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Black History Month at BC

Filed in Archive, District by on February 5, 2020

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At Bethlehem Central High School this week, students and staff kicked off Black History Month with something unexpected. Student leaders and their faculty advisors have been working for several months to deliver a month-long history lesson the BC community can see, hear, taste and feel. Part reflection, part celebration, the schoolwide effort is also intended to spur important classroom conversations regarding race, culture and respect for one another.

Guest speaker Richard Haynes, the Associate Director for Diversity at the University of New Hampshire, traveled to BC on Monday, Feb. 3 where he spoke to students and staff during the day about the power of education on his own life and on the lives of the students he works with. Teacher Kaaren Caron and her fellow musicians filled the halls of the high school Monday morning with the sounds of African drumming and returned to the middle school Monday night with a larger ensemble from Gomni African Drumming. The music group greeted parents and community members who filled the auditorium to hear Haynes speak. There he described how education was his inspiration and a path to a promising future. He also shared the many challenges he faced — including poverty and racism — as he made his way from the rural fields of the Deep South to Harlem and eventually to the ivy-covered halls of UNH.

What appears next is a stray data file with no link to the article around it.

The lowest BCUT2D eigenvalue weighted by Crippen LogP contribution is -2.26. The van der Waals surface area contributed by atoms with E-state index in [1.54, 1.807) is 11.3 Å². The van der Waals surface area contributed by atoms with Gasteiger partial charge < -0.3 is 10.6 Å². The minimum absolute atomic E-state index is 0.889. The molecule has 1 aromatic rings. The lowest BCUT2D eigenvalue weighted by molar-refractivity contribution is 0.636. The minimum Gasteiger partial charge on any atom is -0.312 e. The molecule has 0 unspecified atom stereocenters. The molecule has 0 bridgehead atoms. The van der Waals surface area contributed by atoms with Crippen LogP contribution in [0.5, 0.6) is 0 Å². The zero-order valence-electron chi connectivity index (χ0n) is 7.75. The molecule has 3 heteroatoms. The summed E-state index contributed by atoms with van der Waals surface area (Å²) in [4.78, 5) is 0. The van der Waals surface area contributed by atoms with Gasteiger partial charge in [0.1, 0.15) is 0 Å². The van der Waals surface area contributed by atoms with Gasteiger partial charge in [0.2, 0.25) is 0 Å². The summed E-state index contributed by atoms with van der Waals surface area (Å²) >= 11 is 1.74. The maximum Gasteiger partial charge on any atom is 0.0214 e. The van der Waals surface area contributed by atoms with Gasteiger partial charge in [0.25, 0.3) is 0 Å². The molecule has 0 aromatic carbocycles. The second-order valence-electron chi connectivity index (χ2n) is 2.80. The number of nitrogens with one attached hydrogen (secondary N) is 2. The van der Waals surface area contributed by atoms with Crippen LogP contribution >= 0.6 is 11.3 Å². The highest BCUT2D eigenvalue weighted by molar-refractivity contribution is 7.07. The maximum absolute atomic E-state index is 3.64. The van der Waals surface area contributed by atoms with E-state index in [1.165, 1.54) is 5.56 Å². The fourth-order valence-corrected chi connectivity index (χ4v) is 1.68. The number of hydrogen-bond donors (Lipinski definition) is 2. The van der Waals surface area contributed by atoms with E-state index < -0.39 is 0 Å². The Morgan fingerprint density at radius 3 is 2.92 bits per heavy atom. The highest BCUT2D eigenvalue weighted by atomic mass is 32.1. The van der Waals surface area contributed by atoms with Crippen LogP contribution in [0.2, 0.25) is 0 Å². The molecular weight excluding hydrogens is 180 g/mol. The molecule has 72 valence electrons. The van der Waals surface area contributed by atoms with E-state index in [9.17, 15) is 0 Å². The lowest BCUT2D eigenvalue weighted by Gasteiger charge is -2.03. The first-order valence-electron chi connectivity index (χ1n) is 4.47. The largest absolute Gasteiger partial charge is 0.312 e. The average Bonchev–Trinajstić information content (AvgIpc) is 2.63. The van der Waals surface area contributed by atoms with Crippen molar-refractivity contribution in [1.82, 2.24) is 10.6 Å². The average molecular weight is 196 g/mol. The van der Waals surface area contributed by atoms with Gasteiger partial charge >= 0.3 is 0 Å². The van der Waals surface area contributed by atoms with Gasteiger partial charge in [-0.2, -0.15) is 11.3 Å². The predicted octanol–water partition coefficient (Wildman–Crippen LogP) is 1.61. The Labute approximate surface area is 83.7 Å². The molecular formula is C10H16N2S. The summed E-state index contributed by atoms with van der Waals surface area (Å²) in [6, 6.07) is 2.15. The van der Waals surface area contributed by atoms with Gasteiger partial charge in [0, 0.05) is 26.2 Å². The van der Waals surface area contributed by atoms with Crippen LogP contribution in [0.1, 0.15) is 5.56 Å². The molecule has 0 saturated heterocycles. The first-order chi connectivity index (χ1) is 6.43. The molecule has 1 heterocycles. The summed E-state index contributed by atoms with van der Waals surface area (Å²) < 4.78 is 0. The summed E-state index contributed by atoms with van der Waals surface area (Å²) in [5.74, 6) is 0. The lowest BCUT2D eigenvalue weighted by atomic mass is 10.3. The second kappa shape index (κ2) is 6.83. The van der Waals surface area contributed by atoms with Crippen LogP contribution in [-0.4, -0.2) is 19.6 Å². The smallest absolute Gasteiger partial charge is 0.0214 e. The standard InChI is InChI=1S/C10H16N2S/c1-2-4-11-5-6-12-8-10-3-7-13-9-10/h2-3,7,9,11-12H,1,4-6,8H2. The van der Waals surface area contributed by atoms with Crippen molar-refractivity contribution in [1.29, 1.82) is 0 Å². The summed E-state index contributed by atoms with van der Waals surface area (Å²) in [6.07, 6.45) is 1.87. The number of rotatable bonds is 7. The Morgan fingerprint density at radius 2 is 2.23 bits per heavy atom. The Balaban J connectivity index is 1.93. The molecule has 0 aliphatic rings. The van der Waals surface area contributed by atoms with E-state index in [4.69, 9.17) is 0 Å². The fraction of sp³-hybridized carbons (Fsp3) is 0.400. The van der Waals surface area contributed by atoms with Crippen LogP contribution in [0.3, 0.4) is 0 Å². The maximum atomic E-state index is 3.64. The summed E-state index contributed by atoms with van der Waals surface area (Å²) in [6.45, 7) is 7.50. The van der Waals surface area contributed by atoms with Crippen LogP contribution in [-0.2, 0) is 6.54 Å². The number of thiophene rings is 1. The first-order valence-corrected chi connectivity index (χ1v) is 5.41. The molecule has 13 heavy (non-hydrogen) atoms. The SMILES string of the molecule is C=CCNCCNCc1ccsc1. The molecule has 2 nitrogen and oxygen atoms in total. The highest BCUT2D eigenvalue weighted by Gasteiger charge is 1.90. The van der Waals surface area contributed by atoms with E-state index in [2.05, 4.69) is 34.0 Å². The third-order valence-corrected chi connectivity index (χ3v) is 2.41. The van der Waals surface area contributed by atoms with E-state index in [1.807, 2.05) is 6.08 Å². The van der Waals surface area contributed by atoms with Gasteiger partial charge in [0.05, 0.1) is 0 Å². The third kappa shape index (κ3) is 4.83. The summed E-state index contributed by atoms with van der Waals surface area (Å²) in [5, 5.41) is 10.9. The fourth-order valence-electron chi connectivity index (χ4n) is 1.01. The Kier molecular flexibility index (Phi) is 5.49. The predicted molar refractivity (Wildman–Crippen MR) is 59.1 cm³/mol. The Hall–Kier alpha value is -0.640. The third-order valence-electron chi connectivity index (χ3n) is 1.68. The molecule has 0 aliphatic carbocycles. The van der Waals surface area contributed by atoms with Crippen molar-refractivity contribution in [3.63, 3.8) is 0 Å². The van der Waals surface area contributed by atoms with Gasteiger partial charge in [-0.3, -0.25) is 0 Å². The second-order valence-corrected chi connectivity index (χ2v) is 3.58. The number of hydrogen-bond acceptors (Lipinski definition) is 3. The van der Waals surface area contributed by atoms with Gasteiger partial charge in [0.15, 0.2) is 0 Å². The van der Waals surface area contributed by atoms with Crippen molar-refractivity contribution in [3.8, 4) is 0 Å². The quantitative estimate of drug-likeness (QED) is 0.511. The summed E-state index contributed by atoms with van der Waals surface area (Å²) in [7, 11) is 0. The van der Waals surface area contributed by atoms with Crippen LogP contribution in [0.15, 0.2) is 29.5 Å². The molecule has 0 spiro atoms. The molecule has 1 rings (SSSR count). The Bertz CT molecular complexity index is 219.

At the high school on Tuesday, Feb. 4, students and staff were greeted with the sounds of jazz in the BC Commons. Southern specialties were available at lunch thanks to visiting chef Kizzy Williams, owner of Allie B’s Cozy Kitchen in Albany. Williams joined the school’s food service team in the morning to prepare a soul food-inspired menu for students and later in the day, made her way to the Family and Consumer Science (FACS) classroom of Maria Hayes to share her skills with students there.

“We are thrilled with the support, excitement, and celebration of Black History Month or African American History Month at BC this year,” said Dr. Lisa Carr, a school counselor who coordinated many of the events. “Students have an opportunity to experience music, art, food, listen to lectures, and share stories of hope while they reflect on and increase awareness of the numerous contributions African Americans have made to history.”

Many thanks to the Social Studies Department, Art Department, Music Department, Food Service staff, Culinary Arts class, Gomni African Drumming group, school counselor Dr. Lisa Carr and student leaders from ALANA (African American, Latinx, Asian American, Native American, and Allies), SPAS (Students for Peace & Survival), Guerilla Art Club and Thinking Reed for their efforts in organizing BC’s Black History Month activities.